“With this funding under our belt, we’ll be able to enhance our existing proprietary personalisation technology, as well as invest in the skills we need to do more with our data, create effective marketing campaigns and build on our international shipping by expanding into the US. We’re hugely excited to be working with investors that have a proven track record in retail, and look forward to what 2017 will bring.”
The latest funding round came was led by Beringea, and supported with funds managed by Hargreave Hale. It brings total investment in the company up to £7 million.
“Daniel and Jonny are natural entrepreneurs,” said Maria Wagner, investment director at Beringea, in a statement. “What they have achieved so far is particularly impressive given this is their first job out of university. Not only have they spotted a gap in the market and had the guts to go for it, they have also managed to secure the support of veteran ecommerce professionals, broker relationships with leading retailers in the country and create impressive buzz amongst the press and consumers.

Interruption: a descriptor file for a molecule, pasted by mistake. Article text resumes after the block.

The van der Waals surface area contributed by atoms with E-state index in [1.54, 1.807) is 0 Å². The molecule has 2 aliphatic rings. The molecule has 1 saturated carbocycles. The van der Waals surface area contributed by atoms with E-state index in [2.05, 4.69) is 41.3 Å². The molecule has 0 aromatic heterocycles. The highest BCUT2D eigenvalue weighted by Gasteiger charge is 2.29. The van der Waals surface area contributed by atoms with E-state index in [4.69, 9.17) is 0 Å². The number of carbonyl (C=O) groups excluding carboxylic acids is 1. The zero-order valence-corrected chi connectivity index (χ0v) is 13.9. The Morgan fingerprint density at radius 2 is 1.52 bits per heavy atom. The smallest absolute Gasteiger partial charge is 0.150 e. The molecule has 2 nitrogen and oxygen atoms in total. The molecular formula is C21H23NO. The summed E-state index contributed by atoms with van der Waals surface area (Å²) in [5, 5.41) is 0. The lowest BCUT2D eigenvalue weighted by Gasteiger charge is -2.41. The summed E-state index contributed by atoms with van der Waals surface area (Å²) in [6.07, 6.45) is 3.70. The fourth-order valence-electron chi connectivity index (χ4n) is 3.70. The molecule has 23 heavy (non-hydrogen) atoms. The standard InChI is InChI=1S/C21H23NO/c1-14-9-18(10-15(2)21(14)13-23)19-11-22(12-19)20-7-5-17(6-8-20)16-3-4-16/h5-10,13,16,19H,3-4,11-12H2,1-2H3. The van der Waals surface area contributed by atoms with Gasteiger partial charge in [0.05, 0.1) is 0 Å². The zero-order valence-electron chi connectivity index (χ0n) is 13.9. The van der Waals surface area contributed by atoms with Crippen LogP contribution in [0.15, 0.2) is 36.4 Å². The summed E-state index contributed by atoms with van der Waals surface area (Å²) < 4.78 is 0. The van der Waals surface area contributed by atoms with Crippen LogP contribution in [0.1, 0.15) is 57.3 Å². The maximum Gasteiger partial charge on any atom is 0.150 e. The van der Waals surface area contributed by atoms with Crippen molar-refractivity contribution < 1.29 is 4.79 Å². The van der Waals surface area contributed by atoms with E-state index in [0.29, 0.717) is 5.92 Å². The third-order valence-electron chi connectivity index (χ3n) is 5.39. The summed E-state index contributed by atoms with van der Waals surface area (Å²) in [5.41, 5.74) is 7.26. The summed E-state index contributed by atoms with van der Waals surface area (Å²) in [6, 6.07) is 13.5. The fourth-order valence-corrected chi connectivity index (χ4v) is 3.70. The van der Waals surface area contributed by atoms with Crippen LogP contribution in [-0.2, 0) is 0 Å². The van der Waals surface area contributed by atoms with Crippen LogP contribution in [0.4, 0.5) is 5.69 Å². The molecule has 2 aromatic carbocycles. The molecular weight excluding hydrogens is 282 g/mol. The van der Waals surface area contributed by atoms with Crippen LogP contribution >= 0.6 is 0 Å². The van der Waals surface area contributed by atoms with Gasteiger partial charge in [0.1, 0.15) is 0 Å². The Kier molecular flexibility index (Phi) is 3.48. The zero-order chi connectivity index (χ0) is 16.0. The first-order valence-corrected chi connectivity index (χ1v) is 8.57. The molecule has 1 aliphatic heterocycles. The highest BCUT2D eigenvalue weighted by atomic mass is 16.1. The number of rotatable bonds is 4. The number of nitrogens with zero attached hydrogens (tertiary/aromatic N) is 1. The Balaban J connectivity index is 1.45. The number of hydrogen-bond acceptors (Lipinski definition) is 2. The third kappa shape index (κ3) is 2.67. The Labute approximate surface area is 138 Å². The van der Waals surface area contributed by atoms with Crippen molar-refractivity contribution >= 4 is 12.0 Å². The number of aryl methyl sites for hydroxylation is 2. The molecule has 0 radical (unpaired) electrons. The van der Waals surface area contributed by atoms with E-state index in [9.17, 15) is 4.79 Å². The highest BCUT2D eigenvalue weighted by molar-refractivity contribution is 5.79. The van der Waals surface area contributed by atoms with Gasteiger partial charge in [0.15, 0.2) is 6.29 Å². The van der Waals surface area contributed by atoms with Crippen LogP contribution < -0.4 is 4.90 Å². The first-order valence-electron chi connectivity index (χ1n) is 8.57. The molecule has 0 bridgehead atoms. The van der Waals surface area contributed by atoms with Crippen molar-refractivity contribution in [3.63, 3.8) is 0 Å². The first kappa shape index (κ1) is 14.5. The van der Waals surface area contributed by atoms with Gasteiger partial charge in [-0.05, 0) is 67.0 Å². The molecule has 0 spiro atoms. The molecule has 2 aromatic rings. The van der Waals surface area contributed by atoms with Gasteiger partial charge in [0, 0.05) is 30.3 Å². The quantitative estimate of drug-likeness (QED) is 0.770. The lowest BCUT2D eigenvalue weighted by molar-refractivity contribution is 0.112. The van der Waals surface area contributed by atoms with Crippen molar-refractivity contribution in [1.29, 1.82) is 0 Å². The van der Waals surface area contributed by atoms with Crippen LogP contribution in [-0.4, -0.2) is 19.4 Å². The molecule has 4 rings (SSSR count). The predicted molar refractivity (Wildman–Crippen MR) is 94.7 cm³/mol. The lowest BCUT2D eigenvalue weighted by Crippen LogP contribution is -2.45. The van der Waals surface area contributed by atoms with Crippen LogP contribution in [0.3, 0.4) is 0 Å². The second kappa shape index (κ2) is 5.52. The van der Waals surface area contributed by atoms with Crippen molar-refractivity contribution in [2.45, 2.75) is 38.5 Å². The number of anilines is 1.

“Their achievements so far give me immense confidence that they can really push on to the next level with support from us. We look forward to joining them on their journey.”
Phil Andrews is the current President of the Long Island African American Chamber of Commerce, the Past President of the 100 Black Men of Long Island, and was recently named the President of the Black Public Relations Society – New York. Phil has a long list
Reuters has moved Alana Wise to the airlines and travel beat, based out of the New York office. She joined the news service in 2015 as an intern before being named correspondent last April. Wise replaces Jeffrey Dastin, who will move to San Francisco to cover Amazon
Brody Brown was named deputy news director at Us Weekly, up from deputy news editor. He joined the celebrity mag in 2012 as a reporter based in Los Angeles. He was promoted to senior reporter in 2014. Follow Us Weekly on Twitter.